‘I fur­nished our house ON A SHOE­STRING’

Stylist at Home Katie, 39, has cre­ated a unique and beau­ti­ful in­te­rior full of vin­tage charm

Style at Home (UK) - - Love It Stylist’s Home -

y first house was a Vic­to­rian end-of-ter­race with orig­i­nal features and I dec­o­rated it tra­di­tion­ally, with a red liv­ing room and wall­pa­per,’ says Katie. ‘My hus­band Martin and I wanted a more ru­ral lo­ca­tion for our chil­dren, Olivia, 15, and Kian, 9, and we must have viewed 20 houses be­fore set­tling on this cot­tage, which is very light and open, and re­tains its pe­riod features.

When we first moved in, we painted the walls white and that was the start of a new style for me. White is a blank can­vas, so you can keep chang­ing what’s in the room. If I want to bring in an­other colour, I do it by adding cush­ions and dec­o­ra­tive bits.

MCreat­ing the look

My pas­sion for in­te­ri­ors goes back to my child­hood, when I’d rear­range my bed­room weekly – I also painted blue spots on the ceil­ing! I adore vin­tage style, as I like things that have a story. My look is eclec­tic and isn’t all from one place – and that’s all part of the at­trac­tion. I buy from an­tiques fairs, vin­tage shops, ebay and car-boot sales, and I even for­age in skips!

I’ve al­ways loved hunt­ing for un­usual ob­jects and I never spend too much on any­thing. It’s not par­tic­u­larly about the money – be­cause I do it this way, I can change things later with­out feel­ing guilty. I fol­low a lot of peo­ple on Instagram who have shops and they sell items on there, too. It’s bril­liant be­cause you don’t have to pay any sell­ing fees as you do on ebay.

If I do buy things new from shops, it’s usu­ally from H&M, Cath Kidston or Wilko. With vin­tage style, I think it’s im­por­tant to keep a room from look­ing too tra­di­tional, so bring­ing the odd mod­ern el­e­ment

such as cop­per or geo­met­ric pat­terns into the scheme keeps it fresh.

Home im­prove­ments

Weõve been re­ally lucky with this house, be­cause we havenõt had to do any build­ing work or ma­jor im­prove­ments, as it had been taken care of so well. We also had to re­place some rot­ted wooden sash win­dows with the same de­sign in UPVC, but you re­ally canõt tell they arenõt made of wood, and weõre so pleased with them.

The hand­made kitchen was al­ready here, but it was bot­tle green, and chang­ing the doors from dark to white and pale blue was quite a mam­moth task that in­volved hours of sand­ing and lay­ers of paint. The kitchen is def­i­nitely the room I like the best be­cause it has so many of my favourite ob­jects in it, and I love how all of the colours and pat­terns have come to­gether.

Not long be­fore we moved in, the bath­room had been re­fur­bished, so it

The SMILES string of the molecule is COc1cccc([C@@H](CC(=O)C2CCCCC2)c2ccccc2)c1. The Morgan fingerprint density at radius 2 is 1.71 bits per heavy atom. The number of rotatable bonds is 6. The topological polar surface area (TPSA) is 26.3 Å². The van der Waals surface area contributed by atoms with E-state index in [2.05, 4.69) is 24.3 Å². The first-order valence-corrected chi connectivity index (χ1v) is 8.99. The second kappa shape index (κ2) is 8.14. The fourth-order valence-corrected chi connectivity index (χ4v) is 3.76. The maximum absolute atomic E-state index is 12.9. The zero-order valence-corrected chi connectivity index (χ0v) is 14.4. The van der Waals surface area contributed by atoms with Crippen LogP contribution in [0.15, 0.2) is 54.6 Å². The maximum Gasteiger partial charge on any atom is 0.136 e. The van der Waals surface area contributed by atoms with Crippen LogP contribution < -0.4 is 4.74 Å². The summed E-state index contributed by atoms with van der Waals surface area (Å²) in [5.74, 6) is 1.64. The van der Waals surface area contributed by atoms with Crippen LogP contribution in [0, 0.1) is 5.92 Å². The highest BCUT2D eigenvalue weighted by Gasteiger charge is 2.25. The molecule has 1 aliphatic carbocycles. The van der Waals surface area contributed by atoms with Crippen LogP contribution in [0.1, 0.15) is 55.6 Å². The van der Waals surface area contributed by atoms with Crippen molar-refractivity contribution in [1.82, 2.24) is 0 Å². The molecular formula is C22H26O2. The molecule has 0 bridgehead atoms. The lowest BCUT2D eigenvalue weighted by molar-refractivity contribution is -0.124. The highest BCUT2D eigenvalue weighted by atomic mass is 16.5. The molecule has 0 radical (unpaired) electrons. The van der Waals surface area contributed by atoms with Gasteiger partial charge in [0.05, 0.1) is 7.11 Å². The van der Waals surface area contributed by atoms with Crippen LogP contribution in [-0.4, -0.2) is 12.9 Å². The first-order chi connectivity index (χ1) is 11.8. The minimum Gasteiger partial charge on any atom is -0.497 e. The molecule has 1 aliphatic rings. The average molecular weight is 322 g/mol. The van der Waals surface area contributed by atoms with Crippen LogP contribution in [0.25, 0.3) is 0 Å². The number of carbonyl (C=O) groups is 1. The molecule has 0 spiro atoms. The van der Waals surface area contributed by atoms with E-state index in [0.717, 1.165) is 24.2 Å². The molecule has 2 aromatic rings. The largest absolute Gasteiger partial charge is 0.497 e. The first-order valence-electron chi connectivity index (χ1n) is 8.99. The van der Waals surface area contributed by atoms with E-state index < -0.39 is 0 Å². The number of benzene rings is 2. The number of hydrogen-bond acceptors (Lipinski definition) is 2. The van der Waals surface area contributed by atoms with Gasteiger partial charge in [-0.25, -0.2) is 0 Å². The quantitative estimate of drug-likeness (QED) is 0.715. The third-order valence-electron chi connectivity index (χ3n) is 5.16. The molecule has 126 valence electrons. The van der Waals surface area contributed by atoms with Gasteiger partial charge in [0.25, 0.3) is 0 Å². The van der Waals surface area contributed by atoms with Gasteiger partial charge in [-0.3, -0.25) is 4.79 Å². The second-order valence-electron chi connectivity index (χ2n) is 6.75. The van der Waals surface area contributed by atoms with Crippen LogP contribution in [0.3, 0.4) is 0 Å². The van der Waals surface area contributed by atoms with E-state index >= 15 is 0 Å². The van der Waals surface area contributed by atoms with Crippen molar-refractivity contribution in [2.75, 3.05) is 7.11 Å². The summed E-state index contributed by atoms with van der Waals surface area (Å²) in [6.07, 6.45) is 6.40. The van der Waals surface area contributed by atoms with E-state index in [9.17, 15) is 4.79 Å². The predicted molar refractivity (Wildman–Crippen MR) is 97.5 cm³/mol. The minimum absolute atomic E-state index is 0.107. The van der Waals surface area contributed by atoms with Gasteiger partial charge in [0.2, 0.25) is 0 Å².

‘I made my own run­ner for the din­ing ta­ble us­ing a length of deck chair can­vas – It’s cheap and has the vin­tage look I love’

al­ready had the bath, toi­let and pan­elling in place. The old shower had been made from a tiled stud wall, but it had de­vel­oped a leak, so we knocked the wall out and fit­ted a new shower en­clo­sure. We also had the bath re-enam­elled for £375 and painted the ex­te­rior in duck-egg blue, and now it looks like a brand-new tub.

Floor­boards are quite key to the vin­tage look, but we lived with car­pets in the bed­rooms for about four years, be­cause we lived in fear of dis­cov­er­ing the boards un­der­neath were in poor con­di­tion. It took a lot of gen­tle per­sua­sion for me to con­vince Martin that we needed to look un­der the car­pets and find out. Luck­ily, the floor­boards turned out to be in a de­cent state, and we painted them with Ron­seal Di­a­mond Hard White satin floor paint, which has lasted bril­liantly.

Most of the down­stairs floor is con­crete, so we had to save up for an en­gi­neered wood floor to re­place the old car­pet. I was

‘I’ve filled our home with many sal­vaged Items – It’s a good thing I like pieces to look slightly bat­tered and worn!’

af­ter a dark one to con­trast with the white walls, but now I want it white!

Fur­nish­ing on a bud­get

The din­ing room still has the orig­i­nal floor­boards and is one of my favourite rooms be­cause it has a lovely light and is a great space for show­ing off my retro treasures. It cost less than £150 to put this look to­gether, as lots of my fur­ni­ture – here and through­out – is from an­tiques fairs or vin­tage shops. They are all well-made items and will last a lot longer than mod­ern pieces. One of my best fur­ni­ture-buy­ing tips is to go to fairs and car-boot sales and wait un­til the end of the day. Traders of­ten don’t want to load things back into their vans, so I have done some great deals by mak­ing last-minute of­fers.

I of­ten paint the fur­ni­ture I’ve bought to make it fit some­where. You don’t need to use the ex­pen­sive chalk paints be­cause nor­mal matt emul­sion is just as good. I use

what­ever paint I have ly­ing around the house, or I buy tester pots and mix my own colours, some­times adding acrylic paint.

Look­ing ahead

I never feel as if the house is fin­ished be­cause it’s con­stantly evolv­ing and that’s the way I like it. I’m al­ways adding new things, mov­ing pieces around and paint­ing fur­ni­ture and I think if I didn’t, I’d be­come bored with the place. The only prob­lem is that I’m start­ing to run out of space, par­tic­u­larly in the din­ing room, which dou­bles as my stu­dio and is of­ten full of my event props. maybe it’s time to build a work­shop in the gar­den!’ get click­ing and go to house­to­home.co.uk/ styleath­ome for more in­spir­ing house tours.

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